Wednesday, April 7, 2010

"For me nothing is abstract. In fact, I believe there is nothing more abstract than reality." Giorgio Morandi

Giorgio Morandi is in the business of subverting the conventions of seeing. It makes perfect sense that he loved Cézanne, who had a related desire to strip things down, to see them again as if for the first time. Morandi shares Cézanne's acute attentiveness and desire to lift off the veil of convention from visual experience, but there is in Morandi something belated, something beyond the present moment that is not found in Cezanne. The very last paintings in this show are almost like afterimages: those blots of shape and color and light that remain even after you have closed your eyes to the things themselves. In these last works, the relations between objects and empty space, between solid form and air, between the edge of one thing and another are persistently questioned. (from Mysteries of the Rectangle, Siri Hustvedt, p. 131)

I've liked Morandi ever since my Franklyn Liegel, my teacher at Otis, brought a book with Morandi still lifes to class. But of course I've never been able to figure out why I liked them. Hustvedt does seem to devote the time to looking at art. (She talks about her 11 year-old daughter coming to the museum with drawing paper, knowing that they'll be hunkering down for hours in the gallery, in this case the Peggy Guggenheim Gallery in Venice.)

Anyway, Hustvedt overhears a bewildered man who enters yet another room ahead of his wife, and turns to call to her, "More bottles!" Then comes the wife's reply, "I told you. They're all the same." They're right, but Hustvedt is interested in figuring out what it is Morandi is seeing.

Above is Still Life with Yellow Cloth (1952). She does a much more complete job of untangling all the possibilities explored in Morandi's work, but for this short space, I'll mention what I found most compelling. What she is struck by is the relationship between the shapes, how a symmetrical object has become asymmetrical on the canvas. Other critics have wondered if his still lifes seem to resemble Italian cityscapes, with their earth tones, their architectural look, their horizon lines. She seems more intrgued by the soft lines of hard objects, the way the lips of some of his bowls wobble and bend like the cloth nearby. In this painting, she points out the black shadow area between the brown bowl and the white jar, and how the light illuminating this group of objects would not be strong enough to create such a black, black shadow. It's as though he's created another shape with that shadow that stands on its own - because he's interested not just in the things, but in the spaces between them. (p. 123)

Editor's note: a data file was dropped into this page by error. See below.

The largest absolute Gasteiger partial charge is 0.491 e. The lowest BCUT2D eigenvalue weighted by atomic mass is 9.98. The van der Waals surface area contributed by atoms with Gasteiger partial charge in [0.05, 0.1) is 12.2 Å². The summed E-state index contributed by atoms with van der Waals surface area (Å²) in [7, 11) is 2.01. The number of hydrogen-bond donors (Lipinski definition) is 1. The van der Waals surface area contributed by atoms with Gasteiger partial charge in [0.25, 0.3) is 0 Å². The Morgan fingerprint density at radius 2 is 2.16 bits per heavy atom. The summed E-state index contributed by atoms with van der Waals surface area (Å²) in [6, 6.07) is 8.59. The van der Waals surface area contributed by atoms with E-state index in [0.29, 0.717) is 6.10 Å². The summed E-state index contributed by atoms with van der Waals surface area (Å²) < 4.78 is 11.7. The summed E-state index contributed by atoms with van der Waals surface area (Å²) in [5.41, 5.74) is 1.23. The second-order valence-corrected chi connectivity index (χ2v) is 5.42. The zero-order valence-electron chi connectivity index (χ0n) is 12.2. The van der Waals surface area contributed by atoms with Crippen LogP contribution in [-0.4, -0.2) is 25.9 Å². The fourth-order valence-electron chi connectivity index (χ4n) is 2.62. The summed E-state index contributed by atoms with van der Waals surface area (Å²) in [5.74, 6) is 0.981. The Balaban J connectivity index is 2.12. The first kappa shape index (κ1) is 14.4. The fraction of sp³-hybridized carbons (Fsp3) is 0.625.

As a painter who has been interesting in a reductive approach, I was struck by this comment as well: "He did not feel that by reducing the numbers of the objects he painted, he reduced the range of his vision. On the contrary, the very narrowness of the field became the vehicle of his liberation. This is a modernist position. As for Giacometti, as for Beckett. . . reduction opened up possibilities that inclusiveness did not have. From a few things, you get everything." p. 132

Is this making sense? What do you think?

(P.S. to Julie - what is the name of the novel on Morandi?)


  1. The book is called How to Paint a Dead Man by Sarah Hall. It's a quartet of intertwined stories, one of which is a fictionalized diary written by Morandi at the end of his life. According to the book, he was insistent to his critics that he "didn't paint bottles." I recommend the book with reservations; I found myself deeply absorbed in each of the stores and disappointed by the ending(s).

  2. I'm not surprised you love Morandi, and assume it's for many of the same reasons you love Milton Avery.

    Great post - thank you!